CTI Announces Winners of Young Drive Experts Award

The Young Drive Award rewards recent graduates and postgraduates for outstanding work in the field of transmission and drive development.

The Young Drive Award rewards recent graduates and postgraduates for outstanding work in the field of transmission and drive development.

December 23, 2016—
This year, no fewer than three candidates won the 8th CTI Young Drive Experts Award at the 15th International CTI Symposium for Automotive Transmissions, HEV and EV Drives. First place overall went to Dr. Marco Denk (research associate at Bayreuth University), second place to Harald Kraus (head of the scientific team E-Mobility and Alternative Drives) and third place to Dr. Markus Bachinger (executive engineer at AVL List GmbH, Graz).

Denk won first place with his doctorate entitled "In Situ Monitoring of IGBT Performance Semiconductor Modules using Real-Time Rectifier Temperature Readings." This involved developing a smart drive switch element for the power electronics that not only activates and deactivates the semiconductors, but for the first time can identify its operating load and age-related performance too – and store both on an EEPROM. To enable this, Denk developed a procedure that can be implemented on an industrial scale to measure the semiconductor’s rectifier temperature. The measuring procedure was successfully implemented in a hybrid automotive transmission’s inverter, and is the first functional, series-production enabled solution for identifying the load status of a non-modified power module.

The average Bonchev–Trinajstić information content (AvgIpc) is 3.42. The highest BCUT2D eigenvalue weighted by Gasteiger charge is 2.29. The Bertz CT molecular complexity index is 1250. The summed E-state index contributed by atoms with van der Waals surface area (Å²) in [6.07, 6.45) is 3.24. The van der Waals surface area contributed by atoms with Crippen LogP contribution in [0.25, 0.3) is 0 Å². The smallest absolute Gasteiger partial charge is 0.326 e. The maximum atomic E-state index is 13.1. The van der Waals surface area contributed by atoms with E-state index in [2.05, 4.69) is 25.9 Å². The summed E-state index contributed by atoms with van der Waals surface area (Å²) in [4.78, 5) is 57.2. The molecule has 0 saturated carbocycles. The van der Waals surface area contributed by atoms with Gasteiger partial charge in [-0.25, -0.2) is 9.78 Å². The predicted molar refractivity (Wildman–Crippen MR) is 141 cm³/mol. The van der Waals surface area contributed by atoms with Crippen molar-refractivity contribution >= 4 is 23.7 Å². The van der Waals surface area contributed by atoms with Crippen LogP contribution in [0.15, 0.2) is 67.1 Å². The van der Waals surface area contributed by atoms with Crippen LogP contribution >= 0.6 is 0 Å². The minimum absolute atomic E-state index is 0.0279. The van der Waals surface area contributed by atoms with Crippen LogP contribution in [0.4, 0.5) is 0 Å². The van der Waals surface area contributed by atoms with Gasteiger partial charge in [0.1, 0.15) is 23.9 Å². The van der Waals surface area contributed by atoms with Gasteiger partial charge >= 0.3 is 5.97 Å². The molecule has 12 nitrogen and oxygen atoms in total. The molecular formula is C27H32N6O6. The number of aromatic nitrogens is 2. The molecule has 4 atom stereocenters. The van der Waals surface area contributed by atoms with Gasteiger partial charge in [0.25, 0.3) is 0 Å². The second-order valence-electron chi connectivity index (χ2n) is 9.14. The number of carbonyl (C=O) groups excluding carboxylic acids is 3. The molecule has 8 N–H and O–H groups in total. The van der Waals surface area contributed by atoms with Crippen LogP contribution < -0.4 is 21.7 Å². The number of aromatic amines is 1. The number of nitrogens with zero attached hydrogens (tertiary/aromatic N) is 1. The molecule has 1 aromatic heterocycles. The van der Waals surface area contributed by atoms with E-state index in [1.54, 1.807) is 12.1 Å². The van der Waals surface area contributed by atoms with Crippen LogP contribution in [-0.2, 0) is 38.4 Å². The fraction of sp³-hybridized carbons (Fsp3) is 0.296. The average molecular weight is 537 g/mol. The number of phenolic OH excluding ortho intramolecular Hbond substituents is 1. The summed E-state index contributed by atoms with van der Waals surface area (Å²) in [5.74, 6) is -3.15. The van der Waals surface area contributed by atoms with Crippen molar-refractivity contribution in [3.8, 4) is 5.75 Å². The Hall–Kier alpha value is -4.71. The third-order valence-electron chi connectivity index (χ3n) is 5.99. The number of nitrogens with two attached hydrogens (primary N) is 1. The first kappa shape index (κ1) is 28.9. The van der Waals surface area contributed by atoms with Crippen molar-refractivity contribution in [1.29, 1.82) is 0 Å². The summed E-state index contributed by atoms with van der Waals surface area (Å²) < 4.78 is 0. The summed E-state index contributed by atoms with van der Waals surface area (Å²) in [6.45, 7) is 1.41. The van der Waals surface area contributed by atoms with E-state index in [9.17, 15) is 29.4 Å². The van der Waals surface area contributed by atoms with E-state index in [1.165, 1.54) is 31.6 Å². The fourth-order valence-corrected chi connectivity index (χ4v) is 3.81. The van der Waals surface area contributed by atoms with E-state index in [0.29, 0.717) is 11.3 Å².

Kraus won second place for developing an operation strategy for plug-in hybrid electric vehicles based on previous vehicle and driver data. He presented an intelligent Energy Management Controller that can improve vehicle performance by maintaining the battery’s energy level efficiently. This is claimed to yield fuel savings of up to 11.7 percent, and could also help to achieve future CO2 targets: even high-performance automobiles (>200 kW) could approach 95g/CO2 on average by 2020.

Due to higher version counts and the complexity of electrified drivetrains, together with rising demands in terms of shift quality, the automotive industry is focusing more strongly on model-based solutions. Until now, no generic approaches were known for releasing fixed sample steps for multiple interacting friction elements. Bachinger won third place with his approach for the generic modelling of transmission topologies with multiple coupled friction elements. In addition to general usability, the core of this approach is the release for the discontinuously occurring friction fit. The generic approach also provides the basis for a status and input disturbance monitor that is based on a single monitoring feedback matrix, despite the system’s shift character.

CTI Symposium Berlin
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